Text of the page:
Call for Ideas: Independent Projects

Friday February 3, 2017 – Monday February 20, 2017

Apply for a NYSCA Grant through Storefront
 
 
Closed Worlds, 2016. Storefront for Art and Architecture. Photo by Jake Naughton.
 
Do you have an idea for a project that promotes alternatives? This year, Storefront will sponsor twenty independent architecture and design projects through NYSCA.
 
WHAT IS THE GRANT?
The Architecture + Design Program of the New York State Council on the Arts (NYSCA) awards project grants for individuals or teams through its Independent Projects category. These grants, of up to $10,000, are awarded to architects, landscape architects, graphic designers, fashion designers, industrial designers, and interior designers to “creatively explore or research an issue or problem in the design, planning, and/or historic preservation fields that advances the field and contributes to the public’s understanding of the built environment.”
 
NYSCA seeks projects that are innovative in nature and emphasize the artistry of design excellence. Projects may lead to the creation of design prototypes, explore new technology that impacts design, research a topic in design or architectural history, or engage in critical or theoretical analyses.
 
Storefront will sponsor up to 20 projects for 2018 calendar year. Priority will be given to applications that align with Storefront’s organizational mission to advance innovative and critical positions that go beyond disciplinary and ideological boundaries.
 
To read more information, see page 48 of NYSCA’s funding guidelines.
 
HOW DO I APPLY?
1. Complete the initial application form and send to Andrew Emmet, Development and Outreach Associate at Storefront, by emailing ae@storefrontnews.org with the subject line “NYSCA Independent Project Application Request” no later than midnight on February 20, 2017.
 
2. If you are selected as one of the 20 projects sponsored by Storefront, you will be asked to submit a full project proposal no later than midnight on March 10, 2017
 
3. Additional application materials may be required in order to complete the submission. All additional materials must be received before March 20, 2017.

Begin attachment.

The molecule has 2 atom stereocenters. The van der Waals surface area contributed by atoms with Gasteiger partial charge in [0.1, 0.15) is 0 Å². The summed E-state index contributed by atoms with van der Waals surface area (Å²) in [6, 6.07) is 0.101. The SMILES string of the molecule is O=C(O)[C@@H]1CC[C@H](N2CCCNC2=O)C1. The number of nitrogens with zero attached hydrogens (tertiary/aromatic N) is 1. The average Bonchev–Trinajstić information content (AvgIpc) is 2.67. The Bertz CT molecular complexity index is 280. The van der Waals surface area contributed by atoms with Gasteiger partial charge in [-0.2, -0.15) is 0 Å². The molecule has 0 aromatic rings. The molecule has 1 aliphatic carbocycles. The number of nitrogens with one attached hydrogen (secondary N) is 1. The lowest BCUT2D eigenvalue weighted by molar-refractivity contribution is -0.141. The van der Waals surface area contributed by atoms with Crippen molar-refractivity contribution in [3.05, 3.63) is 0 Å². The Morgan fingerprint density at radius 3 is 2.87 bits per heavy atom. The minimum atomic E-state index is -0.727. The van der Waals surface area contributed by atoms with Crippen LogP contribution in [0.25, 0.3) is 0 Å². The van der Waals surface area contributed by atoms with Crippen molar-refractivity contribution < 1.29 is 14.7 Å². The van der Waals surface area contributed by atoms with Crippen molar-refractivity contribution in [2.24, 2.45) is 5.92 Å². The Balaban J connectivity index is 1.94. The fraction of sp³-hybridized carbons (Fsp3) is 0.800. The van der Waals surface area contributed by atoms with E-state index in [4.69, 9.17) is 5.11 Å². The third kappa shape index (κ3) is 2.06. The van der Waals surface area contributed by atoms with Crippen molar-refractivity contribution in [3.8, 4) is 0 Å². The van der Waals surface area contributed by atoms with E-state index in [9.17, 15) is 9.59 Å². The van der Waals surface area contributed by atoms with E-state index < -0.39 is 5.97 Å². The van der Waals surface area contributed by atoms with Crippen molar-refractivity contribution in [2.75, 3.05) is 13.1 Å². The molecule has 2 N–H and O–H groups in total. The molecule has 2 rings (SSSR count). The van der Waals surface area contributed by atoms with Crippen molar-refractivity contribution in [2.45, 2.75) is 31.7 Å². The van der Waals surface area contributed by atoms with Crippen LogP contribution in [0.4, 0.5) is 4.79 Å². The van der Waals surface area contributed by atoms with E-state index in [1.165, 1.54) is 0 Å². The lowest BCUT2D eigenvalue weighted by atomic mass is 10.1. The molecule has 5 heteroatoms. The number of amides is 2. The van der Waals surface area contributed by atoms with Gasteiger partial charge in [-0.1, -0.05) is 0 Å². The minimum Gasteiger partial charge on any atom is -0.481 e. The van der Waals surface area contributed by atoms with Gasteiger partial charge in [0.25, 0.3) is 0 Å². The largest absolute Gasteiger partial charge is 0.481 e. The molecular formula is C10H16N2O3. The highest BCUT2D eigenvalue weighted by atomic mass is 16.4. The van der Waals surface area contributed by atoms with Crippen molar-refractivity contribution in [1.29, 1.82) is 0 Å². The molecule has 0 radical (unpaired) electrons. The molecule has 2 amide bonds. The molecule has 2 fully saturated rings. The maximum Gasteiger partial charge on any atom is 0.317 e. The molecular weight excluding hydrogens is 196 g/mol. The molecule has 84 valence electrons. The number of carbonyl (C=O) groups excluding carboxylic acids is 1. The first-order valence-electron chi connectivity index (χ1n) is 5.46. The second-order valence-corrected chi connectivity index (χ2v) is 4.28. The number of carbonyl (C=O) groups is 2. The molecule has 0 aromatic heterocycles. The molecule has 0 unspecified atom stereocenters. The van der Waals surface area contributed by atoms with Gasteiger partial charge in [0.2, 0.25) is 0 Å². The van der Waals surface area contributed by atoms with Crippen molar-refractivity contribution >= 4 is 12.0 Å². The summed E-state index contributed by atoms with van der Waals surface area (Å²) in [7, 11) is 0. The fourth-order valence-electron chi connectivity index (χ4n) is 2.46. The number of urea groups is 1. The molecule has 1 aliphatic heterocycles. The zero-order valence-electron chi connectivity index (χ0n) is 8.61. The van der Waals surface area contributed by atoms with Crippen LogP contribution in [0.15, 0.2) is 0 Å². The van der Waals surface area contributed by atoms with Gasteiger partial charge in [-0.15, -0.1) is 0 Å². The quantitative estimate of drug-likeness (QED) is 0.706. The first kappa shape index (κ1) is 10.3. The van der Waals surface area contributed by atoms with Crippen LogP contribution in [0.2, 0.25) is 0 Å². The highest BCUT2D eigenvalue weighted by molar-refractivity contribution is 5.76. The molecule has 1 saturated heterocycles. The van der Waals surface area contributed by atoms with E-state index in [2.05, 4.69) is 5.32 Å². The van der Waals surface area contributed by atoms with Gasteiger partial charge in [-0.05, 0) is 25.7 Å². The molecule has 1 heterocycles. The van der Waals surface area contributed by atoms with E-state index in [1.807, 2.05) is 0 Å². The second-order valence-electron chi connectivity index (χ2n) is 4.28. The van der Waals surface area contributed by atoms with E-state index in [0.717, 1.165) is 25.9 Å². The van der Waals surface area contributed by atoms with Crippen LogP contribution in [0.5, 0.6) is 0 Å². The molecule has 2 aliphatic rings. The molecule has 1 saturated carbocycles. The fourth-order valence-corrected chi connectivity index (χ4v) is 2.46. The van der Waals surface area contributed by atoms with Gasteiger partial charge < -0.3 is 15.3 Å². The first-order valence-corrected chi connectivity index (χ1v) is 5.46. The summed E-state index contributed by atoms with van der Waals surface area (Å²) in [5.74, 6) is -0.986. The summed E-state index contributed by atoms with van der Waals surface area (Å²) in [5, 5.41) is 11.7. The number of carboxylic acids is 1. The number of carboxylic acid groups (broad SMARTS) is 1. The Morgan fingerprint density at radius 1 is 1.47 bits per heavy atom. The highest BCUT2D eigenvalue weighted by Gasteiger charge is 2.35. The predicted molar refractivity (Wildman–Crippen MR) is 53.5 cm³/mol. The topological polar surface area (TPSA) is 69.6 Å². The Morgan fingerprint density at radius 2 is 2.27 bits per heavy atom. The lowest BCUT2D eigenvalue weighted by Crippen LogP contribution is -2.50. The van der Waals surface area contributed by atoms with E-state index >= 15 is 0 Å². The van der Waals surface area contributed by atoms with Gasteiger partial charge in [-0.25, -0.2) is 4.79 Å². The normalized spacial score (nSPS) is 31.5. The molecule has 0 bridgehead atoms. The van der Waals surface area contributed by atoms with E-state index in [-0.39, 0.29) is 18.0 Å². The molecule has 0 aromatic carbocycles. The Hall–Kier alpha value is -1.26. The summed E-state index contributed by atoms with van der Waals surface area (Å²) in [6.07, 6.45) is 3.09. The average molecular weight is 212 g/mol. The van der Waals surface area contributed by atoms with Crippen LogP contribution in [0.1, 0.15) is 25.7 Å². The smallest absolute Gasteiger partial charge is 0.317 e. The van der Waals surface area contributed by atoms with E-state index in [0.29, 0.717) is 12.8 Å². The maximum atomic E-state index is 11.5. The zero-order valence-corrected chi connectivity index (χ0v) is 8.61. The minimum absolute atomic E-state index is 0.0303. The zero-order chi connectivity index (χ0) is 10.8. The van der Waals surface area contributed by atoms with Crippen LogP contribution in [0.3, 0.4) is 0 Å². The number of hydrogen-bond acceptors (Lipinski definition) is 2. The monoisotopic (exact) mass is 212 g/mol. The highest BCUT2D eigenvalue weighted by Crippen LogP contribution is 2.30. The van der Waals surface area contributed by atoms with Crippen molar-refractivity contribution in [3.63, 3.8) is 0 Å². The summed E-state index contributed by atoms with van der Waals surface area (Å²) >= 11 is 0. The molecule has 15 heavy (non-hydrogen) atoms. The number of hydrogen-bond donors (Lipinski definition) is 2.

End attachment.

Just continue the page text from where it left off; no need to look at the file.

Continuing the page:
AM I ELIGIBLE?
Grants are for individuals or groups, and applicants must be New York State residents at the time of application and while the project is being implemented. Student and faculty work that serves as part of a course curriculum is ineligible. Projects submitted by current students or faculty must demonstrate that the work was not part of a course curriculum. Note that individuals or teams may not apply for another NYSCA project with another team or with another fiscal sponsor organization. If individuals appear on more than one request, both requests will be ineligible for support. Further eligibility requirements may apply. 
 
WHAT IS THE TIMELINE?
NYSCA Independent Project Grants cannot be used to support past work or current client work. They are intended to support new ideas and explorations that further the evolution of relevant design fields. Therefore, projects must take place between January 2018 and December 2018.
 
HOW CAN I LEARN MORE?
The complete program guidelines and application instructions are available here. NYSCA also produced an Independent Projects Webinar, embedded below. For additional information, visit www.nysca.org.
 

 

Winners: Taking Buildings Down Competition

Monday March 7, 2016

Storefront for Art and Architecture is pleased to announce the results of the Taking Buildings Down Competition, juried by Jeff Byles, Keller Easterling, Pedro Gadanho, Jorge Otero-Pailos, Annabelle Selldorf, and INCA.

 

Taking Buildings Down, the winner of Storefront’s Competition of Competitions, was a call for ideas that sought proposals for the production of voids; the demolition of buildings, structures, and infrastructures; or the subtraction of objects and/or matter as a creative act.

 

The competition received over 160 qualified submissions. The members of the jury elected to give three ex aequo awards as well as five honorable mentions. Each of the three ex aequo awards will receive $1,000 and each of the five honorable mentions will receive $100.

 

 

Ex Aequo Awards:

 

Empty University

Antonas Office (Aristide Antonas, Katerina Koutsogianni, Yannikos Vassiloulis, Chara Stergiou)

 

Empty University

 

Jury Statement:

The jury values the proposal’s demand for a new spatial and educational paradigm achieved through the strategic elimination of the non-bearing walls of a building in Athens. This process of removal allows for and insinuates the emergence of new forms of collective learning. The project’s site and program within Greek contemporary politics makes this proposal of spatial and ideological erasure a very timely one, and one that makes us reflect not only about Greece, but also about the architectures that sustain and produce educational environments around the world.

 

The Life of a Building

Maciej Siuda, Rodrigo Garda Gonzalez, Madej Siuda, Rodrigo García González, Aleksandra Borçecka, Agnieszka Wach, Katarzyna Dabkowska